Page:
Manaen, might be the most intriguing person within this list. The Hebrew form of this man’s name is Manahem. As Luke points out, he had had been brought up with Herod the tetrarch. In other words, Manaen was Herod Antipas’ foster-brother. Herod Antipas, by the way, is not the one who became worm food in the previous portion. Herod the tetrarch is speaking of the Herod in Christ’s life. This means that Manaen was not only educated alongside of the very man who mercilessly mocked Jesus before He endured the cross, but that he was also cared for by the man who set out to slaughter the Christ when He was but newborn. I cannot help but quote Matthew Henry’s thoughts on this reality:
“What different course do men take who once were companions! Herod and Manaen, brought up together, one becomes a profligate, a persecutor, the murder of John, awfully mocking Christ, and dying in exile, – the other a disciple of Jesus, and a preacher of the gospel. By grace are we saved. The Lord makes us to differ from others. Had Manaen joined his young royal companion in sin, he might have gained worldly advancement. And was he a loser? He could not be a loser, for the lips of Truth have said it. His advantages were now sanctified, and he was usefully employed.”
Truly, by grace are we saved.
As we can see, these men functioned within the church as prophets and teachers. We realize that this was a time in the church when the canon of Scripture had not come to completion, and it was, therefore, necessary for God to speak to His people not only through the means of Apostle’s but prophets as well.
According to Theyer’s Greek Lexicon, a prophet was a person who was:
“One who, moved by the Spirit of God and hence his organ or spokesman, solemnly declares to men what he has received by inspiration, especially concerning future events, and in particular such as relate to the cause and kingdom of God and to human salvation.”
They were people that had been:
“Filled with the Spirit of God, who by God’s authority and command in words of weight pleads the cause of God and urges salvation of men.”
Concerning those prophets we see within the apostolic age, we find that:
“They are associated with the apostles. They discerned and did what is best for the Christian cause, foretelling certain future events. In the religious assemblies of the Christians, they were moved by the Holy Spirit to speak, having power to instruct, comfort, encourage, rebuke, convict, and stimulate, their hearers.”
Scripturally speaking, Apostles and prophets were used by Christ for laying the foundation of His church, with Him being its cornerstone. All of us understand that when a person builds a house, the foundation only gets laid once. There is no need for a foundation to be continually laid. This means that with both the death of the Apostles and the completed canon of Scripture, there is no longer new revelation coming from God, because everything God wants us to understand pertaining to Himself, and the church, and life, and godliness, He was laid down within the confines of His Word through the apostles and prophets. Every time we turn out attention to the Scripture, we are gazing upon the foundation He laid through them, with Him being its cornerstone.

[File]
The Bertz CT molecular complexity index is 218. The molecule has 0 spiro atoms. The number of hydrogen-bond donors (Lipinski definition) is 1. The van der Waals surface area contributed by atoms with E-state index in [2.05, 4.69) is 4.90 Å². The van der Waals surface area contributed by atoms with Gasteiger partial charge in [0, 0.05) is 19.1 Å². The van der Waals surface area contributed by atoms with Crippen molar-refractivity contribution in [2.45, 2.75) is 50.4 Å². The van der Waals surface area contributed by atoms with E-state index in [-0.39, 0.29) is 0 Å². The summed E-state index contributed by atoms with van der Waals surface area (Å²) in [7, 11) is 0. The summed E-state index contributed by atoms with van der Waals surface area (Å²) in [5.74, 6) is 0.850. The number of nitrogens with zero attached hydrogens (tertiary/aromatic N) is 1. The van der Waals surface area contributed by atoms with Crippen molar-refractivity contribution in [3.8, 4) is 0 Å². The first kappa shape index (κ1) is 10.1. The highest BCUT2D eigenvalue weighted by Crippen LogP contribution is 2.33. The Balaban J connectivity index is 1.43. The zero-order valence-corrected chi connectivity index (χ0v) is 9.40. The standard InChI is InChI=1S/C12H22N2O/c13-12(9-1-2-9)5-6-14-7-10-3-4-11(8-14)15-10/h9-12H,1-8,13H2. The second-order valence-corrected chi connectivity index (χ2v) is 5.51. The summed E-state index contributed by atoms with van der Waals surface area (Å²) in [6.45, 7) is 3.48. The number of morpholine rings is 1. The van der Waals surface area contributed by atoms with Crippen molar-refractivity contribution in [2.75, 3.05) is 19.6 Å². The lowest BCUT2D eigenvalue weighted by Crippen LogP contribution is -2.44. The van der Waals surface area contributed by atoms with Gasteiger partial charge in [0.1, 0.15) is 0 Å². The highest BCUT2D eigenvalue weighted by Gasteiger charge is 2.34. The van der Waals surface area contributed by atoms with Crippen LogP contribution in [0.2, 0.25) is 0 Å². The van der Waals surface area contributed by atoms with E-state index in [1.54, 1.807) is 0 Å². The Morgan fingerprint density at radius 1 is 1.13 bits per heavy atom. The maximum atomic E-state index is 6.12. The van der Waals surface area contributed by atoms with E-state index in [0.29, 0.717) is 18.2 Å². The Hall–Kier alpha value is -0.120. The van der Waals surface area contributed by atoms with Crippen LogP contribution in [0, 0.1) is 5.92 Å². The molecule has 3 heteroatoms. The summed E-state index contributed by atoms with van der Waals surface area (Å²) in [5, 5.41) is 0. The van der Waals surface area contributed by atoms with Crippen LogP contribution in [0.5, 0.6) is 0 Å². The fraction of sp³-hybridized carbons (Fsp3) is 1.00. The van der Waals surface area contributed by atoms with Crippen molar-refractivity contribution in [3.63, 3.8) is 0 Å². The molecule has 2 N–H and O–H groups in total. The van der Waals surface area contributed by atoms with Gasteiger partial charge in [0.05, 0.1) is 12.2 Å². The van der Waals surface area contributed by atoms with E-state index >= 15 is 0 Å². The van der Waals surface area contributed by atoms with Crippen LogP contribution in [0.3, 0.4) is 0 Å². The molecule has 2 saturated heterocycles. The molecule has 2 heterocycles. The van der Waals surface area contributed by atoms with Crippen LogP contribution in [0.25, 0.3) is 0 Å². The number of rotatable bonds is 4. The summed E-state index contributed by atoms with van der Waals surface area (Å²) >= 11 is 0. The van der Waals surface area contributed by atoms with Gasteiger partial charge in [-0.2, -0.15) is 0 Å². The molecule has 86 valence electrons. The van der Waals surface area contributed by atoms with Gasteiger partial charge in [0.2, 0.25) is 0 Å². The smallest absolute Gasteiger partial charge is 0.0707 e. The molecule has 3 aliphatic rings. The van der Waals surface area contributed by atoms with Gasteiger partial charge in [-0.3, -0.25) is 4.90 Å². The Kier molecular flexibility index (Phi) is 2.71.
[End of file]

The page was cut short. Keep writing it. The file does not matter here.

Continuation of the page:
All Scripture is God-breathed. As Peter said, “Men moved by the Holy Spirit spoke from God.” The Word of God is from the very breath of God, and it is enough for doctrine, reproof, correction, and instruction in righteousness so that the people of God may be equipped for every good work.
Teachers is the Greek word didaskalos, which speaks of a person who holds discourse with others in order to instruct through didactic discourses. They expound and explain in an attempt to impart instruction and doctrine into others.
I believe we should interpret Luke’s description of these men in the sense that all of them were prophets and teachers, and it is not that some were prophets and the others were teachers explaining what the prophets said. Much like in Ephesians 4:11 when Paul speaks about Christ giving Pastors and teachers to His church. He is referring to one specific office that would be occupied by a plurality of men known as an eldership. The terminology here denotes both their divinely given authority within the church as well as the precise way in which they exercised it. In other words, what they received from God, they then expounded upon in the hearing of His people to give the sense of what was said so that the people might live in accordance with what was revealed and taught. These men were the shepherds in Antioch.
Luke tells us in Acts 13:2 that:
2 While they were ministering to the Lord and fasting, the Holy Spirit said, “Set apart for Me Barnabas and Saul for the work to which I have called them.”
Now, the word for ministering here is an interesting one, and it further reinforces the fact that these men functioned as the leadership of the church at Antioch. The word is leitourgeō. On a very basic level it is used to speak of someone who renders public service to the state. This is seen in Romans 13:6 when Paul says: